Summary of Centrophenoxine
Primary Information, Benefits, Effects, and Important Facts
Centrophenoxine is a cholinergic compound with a DMAE (Dimethylaminoethanol) component, and acts as a better absorbed transporter of DMAE into the brain. It is sold under the brand name Lucidril but can easily be bought over the counter or online.
It is effective in reversing some of the signs of aging (particularly waste product buildup in the brain) when taken for an acute period (high doses for a month) and can act as a general neural enhancer and protector when taken continuously at a lower dose.
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Also Known As
Centro, Lucidril (Brand Name)
Things to Note
Centrophenoxine, via increasing acetylcholine levels, is stimulatory.
Is used for
Is a form of
Goes Well With
Centrophenoxine, via its DMAE subset, may also exert teratogenic (birth-defects) effects. Due to this Centrophenoxine should not be used by females of child-bearing age.
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How to Take
Recommended dosage, active amounts, other details
For therapeutic usage in reducing lipofuscin (for the aged) 3-6 doses of 250mg centrophenoxine is generally touted.
For younger individuals seeking neurological enhancement and neuronal protection, 1-3 doses of 250mg suffices.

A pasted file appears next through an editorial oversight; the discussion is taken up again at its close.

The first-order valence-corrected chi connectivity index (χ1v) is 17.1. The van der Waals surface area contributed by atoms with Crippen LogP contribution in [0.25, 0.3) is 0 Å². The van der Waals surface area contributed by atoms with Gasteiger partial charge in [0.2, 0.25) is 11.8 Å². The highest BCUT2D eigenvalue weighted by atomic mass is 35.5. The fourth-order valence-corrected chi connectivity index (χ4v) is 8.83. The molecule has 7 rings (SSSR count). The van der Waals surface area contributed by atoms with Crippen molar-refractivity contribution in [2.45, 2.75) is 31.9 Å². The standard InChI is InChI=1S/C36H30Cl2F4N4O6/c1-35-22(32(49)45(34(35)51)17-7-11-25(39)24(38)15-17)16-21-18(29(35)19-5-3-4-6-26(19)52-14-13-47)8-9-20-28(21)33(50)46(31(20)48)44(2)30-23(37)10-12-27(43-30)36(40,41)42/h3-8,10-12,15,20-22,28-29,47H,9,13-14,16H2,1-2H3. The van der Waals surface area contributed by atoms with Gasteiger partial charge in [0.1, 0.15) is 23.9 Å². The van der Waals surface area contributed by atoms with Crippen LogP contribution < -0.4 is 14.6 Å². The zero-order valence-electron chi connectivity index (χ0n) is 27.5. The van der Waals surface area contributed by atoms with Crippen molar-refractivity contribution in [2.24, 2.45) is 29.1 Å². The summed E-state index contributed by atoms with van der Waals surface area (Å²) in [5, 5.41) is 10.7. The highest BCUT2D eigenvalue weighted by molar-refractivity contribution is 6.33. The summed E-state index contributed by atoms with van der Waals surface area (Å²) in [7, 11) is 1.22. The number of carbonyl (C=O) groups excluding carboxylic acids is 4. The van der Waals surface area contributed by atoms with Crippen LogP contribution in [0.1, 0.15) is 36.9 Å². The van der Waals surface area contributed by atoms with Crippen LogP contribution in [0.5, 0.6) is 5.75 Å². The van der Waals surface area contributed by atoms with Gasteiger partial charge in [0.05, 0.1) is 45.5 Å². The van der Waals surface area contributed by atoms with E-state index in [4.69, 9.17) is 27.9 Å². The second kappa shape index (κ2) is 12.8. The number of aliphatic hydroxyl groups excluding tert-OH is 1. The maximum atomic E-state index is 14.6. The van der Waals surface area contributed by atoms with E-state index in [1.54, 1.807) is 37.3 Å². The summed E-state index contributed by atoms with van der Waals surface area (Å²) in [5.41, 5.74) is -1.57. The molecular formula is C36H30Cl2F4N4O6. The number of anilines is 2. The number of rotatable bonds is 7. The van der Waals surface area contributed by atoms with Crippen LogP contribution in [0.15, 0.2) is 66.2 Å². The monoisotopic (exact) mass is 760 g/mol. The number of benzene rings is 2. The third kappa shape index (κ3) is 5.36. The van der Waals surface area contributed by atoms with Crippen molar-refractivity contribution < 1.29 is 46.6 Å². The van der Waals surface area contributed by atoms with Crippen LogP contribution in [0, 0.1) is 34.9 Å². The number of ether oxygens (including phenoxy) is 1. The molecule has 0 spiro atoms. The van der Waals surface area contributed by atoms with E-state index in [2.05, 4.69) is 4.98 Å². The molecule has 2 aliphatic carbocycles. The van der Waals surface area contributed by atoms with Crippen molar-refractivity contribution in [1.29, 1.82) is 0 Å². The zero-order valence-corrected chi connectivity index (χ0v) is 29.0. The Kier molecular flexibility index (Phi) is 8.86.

Table of Contents:
Effects in the Brain
Centrophenoxine is able to reverse lipofuscin/beta-amyloid pigmentation build-up as well as act as an anti-oxidant against lipid peroxidation. Centrophenoxine can also increase RNA synthesis, protein synthesis, and glucose uptake in neurons and glial (support) cells. These latter effects are, however, dependent on the reductions of lipofuscin build-up and don't appear to affect youth with no lipofuscin build-up.
Centrophenoxine has been shown to be efficacious in treating dementia by increasing intracellular water content (of which dehydration is consistent with aging) and by increasing skills on cognition testing after 8 weeks of a 2g dose.
Centrophenoxine, via its DMAE moiety, may act as a teratogen in the same manner as DMAE which can be reviewed under DMAE's Teratogenic Summary
Scientific Support & Reference Citations
Sharma D, Maurya AK, Singh R.
Age-related decline in multiple unit action potentials of CA3 region of rat hippocampus: correlation with lipid peroxidation and lipofuscin concentration and the effect of centrophenoxine
Neurobiol Aging. (1993)
Ludwig-Festl M, Gräter B, Bayreuther K.
Increase in cell metabolism in normal, diploid human glial cells in stationary cell cultures induced by meclofenoxate
Watanabe S, et al.
Effects of various cerebral metabolic activators on glucose metabolism of brain
Folia Psychiatr Neurol Jpn. (1975)
Fülöp T Jr, et al.
Effects of centrophenoxine on body composition and some biochemical parameters of demented elderly people as revealed in a double-blind clinical trial
Arch Gerontol Geriatr. (1990)
(Common misspellings for Centrophenoxine include centrophenoxin, centrophinoxine, centrophinoxine, sentrophenoxine, sentrophenoxin)
Cite this page
"Centrophenoxine," Examine.com, published on 2 July 2013, last updated on
14 June 2018,